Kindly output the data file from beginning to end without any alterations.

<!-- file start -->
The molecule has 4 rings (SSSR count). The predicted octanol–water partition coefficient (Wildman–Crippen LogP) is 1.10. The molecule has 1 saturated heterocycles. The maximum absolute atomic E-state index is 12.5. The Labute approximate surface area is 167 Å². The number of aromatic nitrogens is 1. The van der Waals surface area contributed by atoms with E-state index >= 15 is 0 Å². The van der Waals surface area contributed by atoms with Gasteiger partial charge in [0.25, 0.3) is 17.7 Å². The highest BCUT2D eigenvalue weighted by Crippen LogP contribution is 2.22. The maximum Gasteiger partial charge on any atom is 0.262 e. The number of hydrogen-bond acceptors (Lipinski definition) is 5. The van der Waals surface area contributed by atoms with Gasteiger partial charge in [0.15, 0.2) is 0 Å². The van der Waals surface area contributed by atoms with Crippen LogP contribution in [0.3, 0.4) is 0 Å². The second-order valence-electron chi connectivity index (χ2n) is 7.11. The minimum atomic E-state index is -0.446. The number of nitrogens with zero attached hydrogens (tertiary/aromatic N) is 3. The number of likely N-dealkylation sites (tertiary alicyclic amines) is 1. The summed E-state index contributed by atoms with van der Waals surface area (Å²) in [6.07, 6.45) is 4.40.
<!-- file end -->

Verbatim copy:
The molecule has 4 rings (SSSR count). The predicted octanol–water partition coefficient (Wildman–Crippen LogP) is 1.10. The molecule has 1 saturated heterocycles. The maximum absolute atomic E-state index is 12.5. The Labute approximate surface area is 167 Å². The number of aromatic nitrogens is 1. The van der Waals surface area contributed by atoms with E-state index >= 15 is 0 Å². The van der Waals surface area contributed by atoms with Gasteiger partial charge in [0.25, 0.3) is 17.7 Å². The highest BCUT2D eigenvalue weighted by Crippen LogP contribution is 2.22. The maximum Gasteiger partial charge on any atom is 0.262 e. The number of hydrogen-bond acceptors (Lipinski definition) is 5. The van der Waals surface area contributed by atoms with Gasteiger partial charge in [0.15, 0.2) is 0 Å². The van der Waals surface area contributed by atoms with Crippen LogP contribution in [0.3, 0.4) is 0 Å². The second-order valence-electron chi connectivity index (χ2n) is 7.11. The minimum atomic E-state index is -0.446. The number of nitrogens with zero attached hydrogens (tertiary/aromatic N) is 3. The number of likely N-dealkylation sites (tertiary alicyclic amines) is 1. The summed E-state index contributed by atoms with van der Waals surface area (Å²) in [6.07, 6.45) is 4.40.